Mugwump Geyser, part of the Three Sisters group, has an interesting history. It was known as far back as 1884 for "brief but noisy eruptions" (Bryan) that reminded observers of the Mugwump movement important in that year's presidential election. It has been quiet or unreported most years since then, but in the summer of 2016, perhaps anticipating the year's tumultuous (that's the polite word) presidential election, it reactivated with a bang -- lots of bangs. Rocco Paperiello and others describe the eruptions, which last only seconds but can reach 30 feet in height, as producing a "firecracker" sound because of collapsing steam bubbles. Apparently similar noises earned it its name in 1884, as the political Mugwumps were viewed as making much noise without doing much of anything.
Our watery Mugwump, unlike the political ones, has had other active periods over the years, including 2003-2006 when it erupted on intervals averaging 18 minutes. Eruptions during the 2016 active period had a median interval of 21 minutes according to geysertimes.org, with intervals as short as 7 minutes being observed. Some of these eruptions featured 2 bursts, rather than the usual one-and-done, very brief eruptions more commonly seen.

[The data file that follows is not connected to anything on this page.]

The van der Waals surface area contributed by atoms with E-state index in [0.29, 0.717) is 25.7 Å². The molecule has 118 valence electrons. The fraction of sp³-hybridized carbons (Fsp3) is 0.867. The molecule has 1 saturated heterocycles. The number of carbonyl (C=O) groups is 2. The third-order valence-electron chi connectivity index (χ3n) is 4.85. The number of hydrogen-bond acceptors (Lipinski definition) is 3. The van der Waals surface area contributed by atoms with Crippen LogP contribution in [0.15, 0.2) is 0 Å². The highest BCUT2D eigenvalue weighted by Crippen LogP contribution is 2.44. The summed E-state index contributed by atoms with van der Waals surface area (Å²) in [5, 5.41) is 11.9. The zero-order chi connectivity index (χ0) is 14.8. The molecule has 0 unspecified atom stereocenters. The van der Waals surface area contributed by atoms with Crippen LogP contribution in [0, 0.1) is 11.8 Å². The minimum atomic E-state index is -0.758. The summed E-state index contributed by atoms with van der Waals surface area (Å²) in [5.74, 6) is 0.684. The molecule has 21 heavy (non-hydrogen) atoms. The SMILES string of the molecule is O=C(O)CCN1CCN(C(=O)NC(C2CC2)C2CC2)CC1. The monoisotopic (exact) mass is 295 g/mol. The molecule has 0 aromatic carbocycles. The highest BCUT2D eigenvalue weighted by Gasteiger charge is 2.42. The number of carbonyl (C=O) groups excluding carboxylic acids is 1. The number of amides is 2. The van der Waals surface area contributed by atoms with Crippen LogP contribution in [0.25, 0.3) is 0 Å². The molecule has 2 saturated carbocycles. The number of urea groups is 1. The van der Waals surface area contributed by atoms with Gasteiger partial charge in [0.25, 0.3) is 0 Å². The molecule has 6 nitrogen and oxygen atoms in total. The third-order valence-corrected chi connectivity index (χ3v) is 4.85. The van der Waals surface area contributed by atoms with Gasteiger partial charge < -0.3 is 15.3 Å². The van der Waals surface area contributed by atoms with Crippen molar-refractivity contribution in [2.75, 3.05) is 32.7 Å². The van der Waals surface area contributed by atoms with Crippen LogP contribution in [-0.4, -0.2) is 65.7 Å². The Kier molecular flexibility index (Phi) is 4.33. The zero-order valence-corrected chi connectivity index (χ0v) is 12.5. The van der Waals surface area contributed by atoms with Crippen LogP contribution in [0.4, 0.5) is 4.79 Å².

The first observations of the 2017 open season, by Micah Kipple, indicate that Mugwump became dormant at some time over the winter, with orange bacteria growing in the crater. Stay tuned for further developments.